…. the limit of where the layout stops being believable and becomes a model.
My layout is multi-decked, meaning that it is built on three levels one above another. There are about sixteen inches or so of clearance from the top of the one deck to the bottom of the next deck. Sixteen inches is about 116 feet in HO scale. The residents of my miniature towns must look up and think that the sky is falling.
Of course, it gets worse. If they could loosen the glue bonds that hold them down (“Look! I’m being oppressed!”) and move their plastic legs, those same HO scale residents would quickly realize that the world isn’t round, it’s flat. And narrow. With a really big first step off the edge…
What does any of this have to do with layout design and building? Well, not too much, except that it may be important to provide a little information ahead of time some of the images that appear both here and elsewhere of my layout.
“It sure looks bigger in the photos…”
- Mike Rose on a layout visit some years ago. At least, I’m blaming him for that line….
For several years one of my side interests has been model photography, with a goal to create as realistic a final image as possible. I’ve been able to use this interest over the years to create a number of images both for commercial and personal purposes. Here are just a few examples:
Of course, these were fairly easy to take since most were taken on portable dioramas outdoors under natural sunshine with real trees and sky in the background. This example showing one of Mal Houck’s dioramas on one of our joint photo shoots shows what a typical set up might look like:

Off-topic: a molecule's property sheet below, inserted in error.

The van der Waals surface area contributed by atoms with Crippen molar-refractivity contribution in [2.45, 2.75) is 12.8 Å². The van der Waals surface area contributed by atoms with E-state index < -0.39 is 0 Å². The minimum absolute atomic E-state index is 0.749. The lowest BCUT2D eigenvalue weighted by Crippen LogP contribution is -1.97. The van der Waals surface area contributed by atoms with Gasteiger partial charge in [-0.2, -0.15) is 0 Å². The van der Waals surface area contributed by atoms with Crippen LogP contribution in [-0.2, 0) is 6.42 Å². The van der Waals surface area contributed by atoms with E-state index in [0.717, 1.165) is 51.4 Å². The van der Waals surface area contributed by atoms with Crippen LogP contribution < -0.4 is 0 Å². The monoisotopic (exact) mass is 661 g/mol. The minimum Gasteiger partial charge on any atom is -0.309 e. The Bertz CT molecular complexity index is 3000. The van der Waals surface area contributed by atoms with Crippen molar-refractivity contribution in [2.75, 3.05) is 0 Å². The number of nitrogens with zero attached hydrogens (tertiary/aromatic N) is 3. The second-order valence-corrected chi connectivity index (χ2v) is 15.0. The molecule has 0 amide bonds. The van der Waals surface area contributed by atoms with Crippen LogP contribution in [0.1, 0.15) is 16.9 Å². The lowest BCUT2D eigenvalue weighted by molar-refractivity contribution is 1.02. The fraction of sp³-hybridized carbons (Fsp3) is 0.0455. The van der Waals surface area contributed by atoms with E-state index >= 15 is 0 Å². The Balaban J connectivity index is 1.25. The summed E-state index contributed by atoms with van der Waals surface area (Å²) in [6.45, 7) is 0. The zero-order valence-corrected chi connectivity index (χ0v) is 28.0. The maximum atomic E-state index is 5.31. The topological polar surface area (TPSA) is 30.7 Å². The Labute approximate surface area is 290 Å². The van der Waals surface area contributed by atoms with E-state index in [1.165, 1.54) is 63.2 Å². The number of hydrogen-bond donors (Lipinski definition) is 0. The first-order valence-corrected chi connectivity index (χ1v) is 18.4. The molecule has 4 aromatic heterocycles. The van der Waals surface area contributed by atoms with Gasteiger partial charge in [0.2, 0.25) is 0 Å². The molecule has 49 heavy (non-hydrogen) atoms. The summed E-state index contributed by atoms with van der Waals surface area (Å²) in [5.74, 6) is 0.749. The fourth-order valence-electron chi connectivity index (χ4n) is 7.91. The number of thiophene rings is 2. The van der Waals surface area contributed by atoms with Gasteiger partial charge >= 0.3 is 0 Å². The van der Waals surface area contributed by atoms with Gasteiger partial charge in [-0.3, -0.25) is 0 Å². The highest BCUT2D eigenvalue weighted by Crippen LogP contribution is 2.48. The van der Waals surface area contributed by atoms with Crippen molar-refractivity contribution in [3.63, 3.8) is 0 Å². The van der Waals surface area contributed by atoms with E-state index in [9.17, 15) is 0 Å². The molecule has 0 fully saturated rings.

An indoor multi-deck layout like mine becomes a real challenge to photograph realistically precisely because the limited vertical space confines limit both the available angles and the vertical field of view. When I started taking photos of the layout I was disappointed by the end results. The upper deck and/or open aisles ruined the effect that I was trying to achieve. This became especially apparent back in 2005 when Mal and I were staging photos for what would become the 2006 O&W Historical Society calendar.
“CHEAT!!! LIAR!!!! FRAUD!!!
THAT’S NOT REAL MODELING!!!”
THAT’S NOT REAL MODELING!!!”
There, got that bit out of the way.
It still seems that at least some modelers get quite upset about digital manipulation of photos. My counter argument is that when you view the layout in person you are hopefully drawn into the scene and your mind’s eye blocks out or at least ignores those peripheral areas that the camera just can’t ignore. As a result, I really have no qualms about using photo editing software to add in sky or background hills if they help the photo better capture what I am trying to portray. The final image to me is as much a model as the three dimensional items on the layout. Notice though that all of the actual 1/87 modeling that you see in any of my photographs is real, only some of the backgrounds are altered.
To give an example of what I am rambling on about, here is the raw image that is used for my background on this blog.
Now here is what it looks like after the background hills and sky are added (with a dab of exhaust):
If it makes anybody feel better, those are actual Catskill Mountains in the background...
Note that the background hills are indeed on the layout, they are photos of the hills near Roscoe that were taken on a past trip to the area by Mal Houck. I blended them in Photoshop to blend some of the seams, then printed them out and taped them to the wall “temporarily” to see how they would look. They've been there a few years now! I was so pleased with the results that I incorporated similar backdrops around most of the perimeter of the layout.
My intent in adding these backgrounds is more to focus the interest back onto the foreground modeling than to deceive the viewer into thinking that I have actually managed to get the Catskills into a 14’ x 12’ room. I won’t go into a “How-to” discussion right now, but maybe will cover this sometime down the road, perhaps along with a discussion of adding smoke and atmospheric effects, something that probably bends the boundary between real and electronic modeling that I’m trying to define here! Instead, I’ll present just a couple of more examples of how a little simple Photoshop work can (in my opinion at least) enhance your model photos without detracting from the model work.